• Finally, you need to download the starter files and Lab documents for this HOL, located in https://github.com/skimedic/dotnetcore_hol/tree/master/2.1.

2 Day Hands on Lab: Develop an ASP.NET Core 2.x Service and Website with EF Core 2.x

Interested in ASP.NET Core 2.x and Entity Framework Core 2.x, but not sure where to start? Start here with a two day Hands on Lab where you will build a complete solution using the latest development technology from Microsoft. Using Visual Studio 2017 (15.8 or greater) and .NET Core 2.1 (or greater), you will build a data access library using Entity Framework Core, complete with repos and migrations. Next, you will build an ASP.NET Core Restful service, and finally you will build an ASP.NET Core web application, leveraging all of the latest that ASP.NET Core has to offer, including Tag Helpers, View Components, Dependency Injection, and more!

    You will learn:
  • The new project structure for .NET Core 2.x Apps
  • Creating a data access layer with Entity Framework Core 2.x
  • Initializing data for testing with EF Core 2.x
  • Building a Restful Service with ASP.NET Core 2.x
  • Building a website with ASP.NET Core 2.x
  • Configuring the HTTP pipeline and routing
  • Using and creating Tag Helpers
  • Creating and using View Components
  • Leveraging Dependency Injection
    Attendee Requirements:
  • You must provide your own laptop computer for this hands-on lab.
  • You will need to have Visual Studio 2017 version 15.8+ installed (any edition). Visual Studio 2017 15.8+ Community Edition can be downloaded from https://www.visualstudio.com/downloads/. When installing, make sure to select the "ASP.NET and web development” and “.NET Core cross-platform development" workloads.
  • You will need to install the x64 versions of the SDK and Runtime (2.1.300+).  They can be downloaded from https://www.microsoft.com/net/download/core. Confirm the install by opening a command prompt, enter "dotnet --version" (without the quotes) - you should see 2.1.300 (or greater). Note: The trailing zeros (0) are required. Confirm the runtime version by typing "dotnet --list-runtimes" (without the quotes) and look for "2.1.0" (or greater).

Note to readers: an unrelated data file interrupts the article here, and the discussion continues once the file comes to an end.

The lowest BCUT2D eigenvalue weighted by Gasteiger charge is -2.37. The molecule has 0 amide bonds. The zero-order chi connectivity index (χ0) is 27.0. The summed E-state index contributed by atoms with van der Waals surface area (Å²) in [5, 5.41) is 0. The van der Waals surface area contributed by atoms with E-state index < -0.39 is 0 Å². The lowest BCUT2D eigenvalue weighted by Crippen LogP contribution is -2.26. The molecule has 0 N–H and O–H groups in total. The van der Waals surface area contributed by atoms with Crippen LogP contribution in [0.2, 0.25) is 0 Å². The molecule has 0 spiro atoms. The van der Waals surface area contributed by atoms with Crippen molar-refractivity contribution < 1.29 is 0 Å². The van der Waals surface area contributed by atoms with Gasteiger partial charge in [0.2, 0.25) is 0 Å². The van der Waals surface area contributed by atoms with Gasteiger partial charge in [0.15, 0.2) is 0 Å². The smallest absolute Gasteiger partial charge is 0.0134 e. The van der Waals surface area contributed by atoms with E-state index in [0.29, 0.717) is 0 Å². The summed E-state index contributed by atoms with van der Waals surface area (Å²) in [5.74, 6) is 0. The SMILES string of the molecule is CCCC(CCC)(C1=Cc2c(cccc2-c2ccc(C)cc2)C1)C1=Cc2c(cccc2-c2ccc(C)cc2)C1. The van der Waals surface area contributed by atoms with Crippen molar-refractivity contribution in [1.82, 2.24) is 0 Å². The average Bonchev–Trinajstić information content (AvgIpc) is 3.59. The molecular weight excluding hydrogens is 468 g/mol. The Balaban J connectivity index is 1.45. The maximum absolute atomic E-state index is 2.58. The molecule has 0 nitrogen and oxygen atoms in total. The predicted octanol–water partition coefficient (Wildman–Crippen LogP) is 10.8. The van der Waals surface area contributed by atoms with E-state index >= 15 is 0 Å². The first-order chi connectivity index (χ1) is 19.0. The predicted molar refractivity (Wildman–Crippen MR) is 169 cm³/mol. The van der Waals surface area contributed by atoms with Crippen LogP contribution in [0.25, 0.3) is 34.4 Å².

• You also will need to have SQL Server Express 2014 or later. Visual Studio 2017 15.8+ installs SQL Server Express LocalDb by default, and this is perfect for this HOL. If you need to install SQL Server Express you can install from here: https://msdn.microsoft.com/en-us/library/hh510202.aspx
  • Optionally, install SQL Server Management Studio (SSMS) installed. SSMS can be installed from the SQL Server 2016 Express installer, located here: https://msdn.microsoft.com/en-us/library/hh510202.aspx.

Entity Framework

Moving to Entity Framework Core 2.x

Writing data access code is tedious and mundane.  The simple act of creating the CRUD (Create, Read, Update, Delete) operations doesn't add business value to your application, but it is an absolute necessity.  In this session, I show you the core features of EF Core 2 and how it can save you valuable time that is much better spent on providing business value and compelling features into your applications. This session is designed for developers new to Entity Framework and ORMs

  • Getting started with Entity Framework Core 2
  • Querying databases with LINQ
  • Creating, Updating, and Deleting records with EF Core
  • Handling Concurrency and Transient Errors
  • Plus much more!

Diving Deep Into Entity Framework Core 2.x

Entity Framework Core is the rewrite of Entity Framework, and is both evolutionary and revolutionary. In this session, I show you the core features of EF Core 2.x, how (and when) to leverage the new features, and to move to the improved features from Entity Framework 6. This session is designed for developers familiar with Entity Framework or ORMs in general.

  • Feature comparison between EF 6 and EF Core
  • Changes to features carried over from EF 6
  • New features introduced in EF Core
  • Improvements in performance over EF 6

Agile - Processes and Engineering

Agile Failures: Stories From The Trenches

When agile first burst on the scene, there was a lot of discussion about how agile is not just a silver bullet, but THE silver bullet.  But is it really?  Even after the "mainstreaming" of agile, projects continue to fail.  In this talk we look at a series of failed projects, examining the root causes, and the lessons learned from those failures.  Fast failure and careful retrospectives is the best way to continuously improve. 

Visualizing the Backlog with User Story Mapping

User Story Mapping is a process the visualizes your project, enhances transparency, and helps resolve scope contention. In this hands on exercise, we will jointly create a user map, clearly defining order, minimal marketable features, and release plans.